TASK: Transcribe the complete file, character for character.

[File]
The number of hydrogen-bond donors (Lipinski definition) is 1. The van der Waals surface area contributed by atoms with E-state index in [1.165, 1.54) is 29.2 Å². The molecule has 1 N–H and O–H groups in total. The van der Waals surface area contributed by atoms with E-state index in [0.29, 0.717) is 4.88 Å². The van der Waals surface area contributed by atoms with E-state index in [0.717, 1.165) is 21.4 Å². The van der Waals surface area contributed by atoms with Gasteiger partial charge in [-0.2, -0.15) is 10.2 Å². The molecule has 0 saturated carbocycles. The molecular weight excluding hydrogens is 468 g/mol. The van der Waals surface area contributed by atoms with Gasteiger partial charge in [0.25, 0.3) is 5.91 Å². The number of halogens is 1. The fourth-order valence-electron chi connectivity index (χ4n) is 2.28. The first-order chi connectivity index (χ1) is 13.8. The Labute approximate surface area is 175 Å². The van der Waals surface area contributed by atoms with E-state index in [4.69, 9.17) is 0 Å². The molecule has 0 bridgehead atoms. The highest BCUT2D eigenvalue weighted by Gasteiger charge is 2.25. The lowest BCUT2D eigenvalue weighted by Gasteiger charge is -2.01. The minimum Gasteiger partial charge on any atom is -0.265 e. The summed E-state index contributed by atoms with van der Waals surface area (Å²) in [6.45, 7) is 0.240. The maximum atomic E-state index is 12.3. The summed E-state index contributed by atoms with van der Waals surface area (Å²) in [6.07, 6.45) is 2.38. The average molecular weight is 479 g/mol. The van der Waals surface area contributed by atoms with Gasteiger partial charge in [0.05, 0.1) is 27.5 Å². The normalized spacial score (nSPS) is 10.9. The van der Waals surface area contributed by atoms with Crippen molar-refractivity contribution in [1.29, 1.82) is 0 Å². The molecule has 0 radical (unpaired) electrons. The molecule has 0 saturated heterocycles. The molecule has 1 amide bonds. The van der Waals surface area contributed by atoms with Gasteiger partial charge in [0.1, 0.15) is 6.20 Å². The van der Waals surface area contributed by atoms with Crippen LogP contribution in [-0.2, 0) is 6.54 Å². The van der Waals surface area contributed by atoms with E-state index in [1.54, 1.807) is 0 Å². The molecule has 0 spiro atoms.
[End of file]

The number of hydrogen-bond donors (Lipinski definition) is 1. The van der Waals surface area contributed by atoms with E-state index in [1.165, 1.54) is 29.2 Å². The molecule has 1 N–H and O–H groups in total. The van der Waals surface area contributed by atoms with E-state index in [0.29, 0.717) is 4.88 Å². The van der Waals surface area contributed by atoms with E-state index in [0.717, 1.165) is 21.4 Å². The van der Waals surface area contributed by atoms with Gasteiger partial charge in [-0.2, -0.15) is 10.2 Å². The molecule has 0 saturated carbocycles. The molecular weight excluding hydrogens is 468 g/mol. The van der Waals surface area contributed by atoms with Gasteiger partial charge in [0.25, 0.3) is 5.91 Å². The number of halogens is 1. The fourth-order valence-electron chi connectivity index (χ4n) is 2.28. The first-order chi connectivity index (χ1) is 13.8. The Labute approximate surface area is 175 Å². The van der Waals surface area contributed by atoms with E-state index in [4.69, 9.17) is 0 Å². The molecule has 0 bridgehead atoms. The highest BCUT2D eigenvalue weighted by Gasteiger charge is 2.25. The lowest BCUT2D eigenvalue weighted by Gasteiger charge is -2.01. The minimum Gasteiger partial charge on any atom is -0.265 e. The summed E-state index contributed by atoms with van der Waals surface area (Å²) in [6.45, 7) is 0.240. The maximum atomic E-state index is 12.3. The summed E-state index contributed by atoms with van der Waals surface area (Å²) in [6.07, 6.45) is 2.38. The average molecular weight is 479 g/mol. The van der Waals surface area contributed by atoms with Gasteiger partial charge in [0.05, 0.1) is 27.5 Å². The normalized spacial score (nSPS) is 10.9. The van der Waals surface area contributed by atoms with Crippen molar-refractivity contribution in [1.29, 1.82) is 0 Å². The molecule has 0 radical (unpaired) electrons. The molecule has 0 saturated heterocycles. The molecule has 1 amide bonds. The van der Waals surface area contributed by atoms with Gasteiger partial charge in [0.1, 0.15) is 6.20 Å². The van der Waals surface area contributed by atoms with Crippen LogP contribution in [-0.2, 0) is 6.54 Å². The van der Waals surface area contributed by atoms with E-state index in [1.54, 1.807) is 0 Å². The molecule has 0 spiro atoms.